Sweet 16 Cinderellas: Which Double-Digit Seeds are Due for Shooting Regression This Weekend?
Maddie Meyer/Getty Images. Pictured: Oral Roberts’ Max Abmas, Kevin Obanor and Kareem Thompson.
March Madness is crazy every year for a variety of reasons. A single-elimination tournament is always going to include some upsets and plenty of drama.
That chaos is increased, however, by the nature of college basketball. Some percentage of the time, the better team (or the team that plays better that night) will win the game. Other times, open shots just don’t go through the rim. A team could find 50 wide-open 3s in a game. If they make half of them, they could beat any team under the sun. If they miss 40 of them, they’ll head home no matter the opponent.
As an example, the folks at ShotQuality measure college basketball success by what shots a team finds or allows, who shoots it and at what point in the shot clock, and what percentage of those shots you’d expect to go in. Their algorithm deemed that based on the shots taken in Monday’s Kansas-USC game, the two teams had an equal chance of winning the game. USC won that game by 35 points.
Sometimes the shots go down, other times they don’t. If you have a few hot nights in a row, a cold one is probably lurking. Some Cinderella runs in the past have simply been white-hot shooting weekends. That can be enough to launch a team to the Sweet 16.
I went back and looked at the four double-digit seeds that advanced to the second weekend of the tournament to see which have benefitted from hot and cold nights, which should help us determine where we might expect some regression in the next round of play.
The Bruins have benefitted from a bit of luck in the form of cold-shooting opponents. Including UCLA’s win over Michigan State in the First Four, the Bruins have faced 54 attempts from outside the arc, with opponents hitting just 13 of those tries. That’s good for just 24 percent.
The Bruins were particularly lucky facing a BYU team that shot 39.8 percent in WCC play. The Cougars made just 3-of-17 from distance in the first round, sending BYU back to Provo.
Alabama is the last team you’d want to see with regression set to kick in. Thanks to the modern style of coach Nate Oats, the Tide are in the top 20 in the nation in 3-point rate. Since the start of February, Alabama is averaging 30 long-range attempts per game. If the Tide hit that mark and shoot a high percentage, the Bruins are doomed.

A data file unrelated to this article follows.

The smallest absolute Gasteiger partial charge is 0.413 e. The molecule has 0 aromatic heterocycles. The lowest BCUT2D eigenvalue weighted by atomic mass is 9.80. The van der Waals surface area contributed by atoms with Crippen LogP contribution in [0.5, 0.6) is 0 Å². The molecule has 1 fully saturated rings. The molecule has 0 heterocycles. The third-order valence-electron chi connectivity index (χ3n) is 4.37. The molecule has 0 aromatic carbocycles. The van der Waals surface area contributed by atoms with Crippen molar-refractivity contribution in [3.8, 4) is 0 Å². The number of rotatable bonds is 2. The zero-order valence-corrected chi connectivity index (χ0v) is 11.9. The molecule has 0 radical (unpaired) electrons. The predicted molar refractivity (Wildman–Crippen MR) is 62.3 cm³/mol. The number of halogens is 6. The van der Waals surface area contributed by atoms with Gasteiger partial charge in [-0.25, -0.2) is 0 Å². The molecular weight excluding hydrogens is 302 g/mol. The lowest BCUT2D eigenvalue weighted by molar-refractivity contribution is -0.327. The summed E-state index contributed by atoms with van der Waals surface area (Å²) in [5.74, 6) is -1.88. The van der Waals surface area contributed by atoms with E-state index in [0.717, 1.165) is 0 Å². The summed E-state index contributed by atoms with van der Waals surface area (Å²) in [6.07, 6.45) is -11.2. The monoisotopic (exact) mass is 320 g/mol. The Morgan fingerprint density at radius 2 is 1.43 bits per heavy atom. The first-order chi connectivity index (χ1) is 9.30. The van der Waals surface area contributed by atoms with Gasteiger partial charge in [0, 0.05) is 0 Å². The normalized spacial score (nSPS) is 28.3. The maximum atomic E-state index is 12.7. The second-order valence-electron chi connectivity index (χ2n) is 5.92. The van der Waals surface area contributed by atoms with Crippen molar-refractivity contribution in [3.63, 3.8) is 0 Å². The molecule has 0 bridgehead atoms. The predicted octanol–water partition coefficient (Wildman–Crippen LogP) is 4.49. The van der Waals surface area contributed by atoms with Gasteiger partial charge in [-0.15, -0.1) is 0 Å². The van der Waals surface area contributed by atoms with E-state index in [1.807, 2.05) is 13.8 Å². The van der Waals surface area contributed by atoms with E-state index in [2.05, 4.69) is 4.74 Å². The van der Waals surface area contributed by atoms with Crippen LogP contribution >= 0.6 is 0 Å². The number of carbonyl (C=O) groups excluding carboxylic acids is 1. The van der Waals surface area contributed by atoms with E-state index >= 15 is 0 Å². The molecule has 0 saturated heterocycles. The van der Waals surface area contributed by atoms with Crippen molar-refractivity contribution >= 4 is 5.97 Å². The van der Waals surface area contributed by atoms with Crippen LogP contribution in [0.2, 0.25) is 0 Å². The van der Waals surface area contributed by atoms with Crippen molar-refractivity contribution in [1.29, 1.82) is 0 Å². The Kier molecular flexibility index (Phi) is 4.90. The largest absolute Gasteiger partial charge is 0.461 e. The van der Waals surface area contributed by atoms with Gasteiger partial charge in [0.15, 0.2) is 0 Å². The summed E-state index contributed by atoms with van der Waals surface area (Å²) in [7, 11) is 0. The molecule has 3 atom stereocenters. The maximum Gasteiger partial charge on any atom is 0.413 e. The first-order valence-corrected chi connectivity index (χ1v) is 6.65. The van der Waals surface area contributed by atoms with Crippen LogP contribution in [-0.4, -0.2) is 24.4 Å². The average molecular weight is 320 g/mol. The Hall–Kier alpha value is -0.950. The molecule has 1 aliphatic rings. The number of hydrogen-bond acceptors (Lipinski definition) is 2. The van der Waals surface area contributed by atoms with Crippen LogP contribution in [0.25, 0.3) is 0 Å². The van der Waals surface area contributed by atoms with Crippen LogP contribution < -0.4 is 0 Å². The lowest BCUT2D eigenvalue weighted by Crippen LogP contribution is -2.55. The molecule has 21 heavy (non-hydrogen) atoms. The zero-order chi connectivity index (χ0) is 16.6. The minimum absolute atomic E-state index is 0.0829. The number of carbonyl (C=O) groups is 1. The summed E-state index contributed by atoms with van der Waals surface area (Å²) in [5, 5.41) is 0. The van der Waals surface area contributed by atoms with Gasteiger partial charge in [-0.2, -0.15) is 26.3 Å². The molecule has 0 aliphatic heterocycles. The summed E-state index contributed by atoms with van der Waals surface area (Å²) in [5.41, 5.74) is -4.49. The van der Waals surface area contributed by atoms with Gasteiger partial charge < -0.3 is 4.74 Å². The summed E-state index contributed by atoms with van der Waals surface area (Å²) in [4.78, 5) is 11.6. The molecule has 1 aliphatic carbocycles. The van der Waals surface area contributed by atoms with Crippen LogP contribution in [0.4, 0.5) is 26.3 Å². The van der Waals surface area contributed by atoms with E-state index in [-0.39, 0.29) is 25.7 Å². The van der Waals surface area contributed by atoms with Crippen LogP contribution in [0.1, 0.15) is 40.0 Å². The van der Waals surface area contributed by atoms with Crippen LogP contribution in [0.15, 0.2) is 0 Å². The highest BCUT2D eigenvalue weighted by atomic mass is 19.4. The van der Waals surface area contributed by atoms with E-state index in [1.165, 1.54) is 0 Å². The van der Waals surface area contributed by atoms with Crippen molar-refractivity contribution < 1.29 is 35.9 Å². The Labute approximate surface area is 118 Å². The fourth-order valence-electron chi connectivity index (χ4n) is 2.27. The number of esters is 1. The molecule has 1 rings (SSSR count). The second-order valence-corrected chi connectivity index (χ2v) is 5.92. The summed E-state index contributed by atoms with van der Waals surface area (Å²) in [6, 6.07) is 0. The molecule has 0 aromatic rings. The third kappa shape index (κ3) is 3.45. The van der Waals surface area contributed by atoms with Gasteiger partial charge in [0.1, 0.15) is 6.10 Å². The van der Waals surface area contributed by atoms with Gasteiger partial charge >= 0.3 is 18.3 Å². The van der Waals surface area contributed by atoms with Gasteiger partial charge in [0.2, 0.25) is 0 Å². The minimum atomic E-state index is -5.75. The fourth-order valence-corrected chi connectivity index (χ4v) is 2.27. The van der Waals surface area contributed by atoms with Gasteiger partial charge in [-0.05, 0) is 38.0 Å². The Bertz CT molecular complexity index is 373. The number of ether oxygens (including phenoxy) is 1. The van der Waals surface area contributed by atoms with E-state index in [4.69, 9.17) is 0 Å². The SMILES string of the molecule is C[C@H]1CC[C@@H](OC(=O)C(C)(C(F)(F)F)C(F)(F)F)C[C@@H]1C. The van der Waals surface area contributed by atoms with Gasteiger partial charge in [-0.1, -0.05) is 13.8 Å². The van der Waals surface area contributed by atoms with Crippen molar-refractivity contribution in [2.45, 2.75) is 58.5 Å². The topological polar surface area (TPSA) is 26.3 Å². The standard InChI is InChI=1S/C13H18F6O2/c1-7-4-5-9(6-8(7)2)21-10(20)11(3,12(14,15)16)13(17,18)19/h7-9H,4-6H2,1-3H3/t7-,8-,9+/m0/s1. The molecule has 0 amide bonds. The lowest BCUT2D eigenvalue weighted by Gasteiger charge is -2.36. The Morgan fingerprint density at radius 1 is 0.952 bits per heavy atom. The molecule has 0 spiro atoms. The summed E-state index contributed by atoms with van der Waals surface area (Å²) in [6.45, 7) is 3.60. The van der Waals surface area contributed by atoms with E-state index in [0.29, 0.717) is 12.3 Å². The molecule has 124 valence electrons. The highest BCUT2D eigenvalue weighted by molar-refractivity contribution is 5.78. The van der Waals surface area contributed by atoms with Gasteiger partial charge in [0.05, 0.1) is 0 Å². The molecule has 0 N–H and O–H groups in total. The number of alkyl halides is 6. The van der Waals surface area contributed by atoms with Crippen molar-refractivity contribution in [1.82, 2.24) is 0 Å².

The Orange roster has lots of strong shooters. Despite that, it’s nearly impossible to see Syracuse continuing to shoot as well as it has early in the tournament. In two wins last weekend, the Orange hoisted 58 attempts from beyond the arc, and sank half of those attempts.
After making 35.4 percent of its 3s this season — and 34.6 percent in ACC play — some negative regression by the Orange should be expected. Houston’s defensive intensity should only make that more likely.
The Golden Eagles have advanced with a modicum of luck, mostly on the defensive side of the ball. Oral Roberts’ opponents, Ohio State and Florida, combined to make 27 percent from outside the arc and just 59 percent at the free-throw line.
On the other end of the floor, Oral Roberts has actually pulled off both upsets without shooting up to its full ability. The Golden Eagles hit 38.2 percent from 3-point land this year, but made fewer than 34 percent in both tournament games so far.
If you want to bet Oral Roberts to become the first 15-seed to find its way to the Elite Eight, a hot shooting night would be a welcome sight. If the Golden Eagles could recreate the 16-for-33 shooting performance that kept them competitive with Oklahoma State back in December, they could hang around with or defeat Arkansas.
The Beavers’ run that began with the Pac-12 Tournament has been fueled by performances behind the 3-point line on both ends of the floor. Over that five-game winning streak, Oregon State is hitting 42 percent of its 3-pointers on offense. For as well as the Beavers have shot, their opponents have done just the opposite.
The five teams Oregon State has beaten in that stretch — all of which made the NCAA Tournament (four of which won a tournament game) — have combined to shoot 25 percent from outside the arc on nearly 24 attempts per game.
Some of that is the Beavers’ defense. Oregon State has allowed opponents to shoot just 30.7 percent from outside the arc this year, among the top-40 defenses in the nation in that metric.
Even the best defenses, however, are susceptible to allowing a hot shooting night. Some 3s are tougher than others, but over the course of a season, most teams are going to balance out near the national average. If Loyola’s motion offense leads to open looks, luck might be on their side against the Beavers. That, or Sister Jean’s prayers are being answered.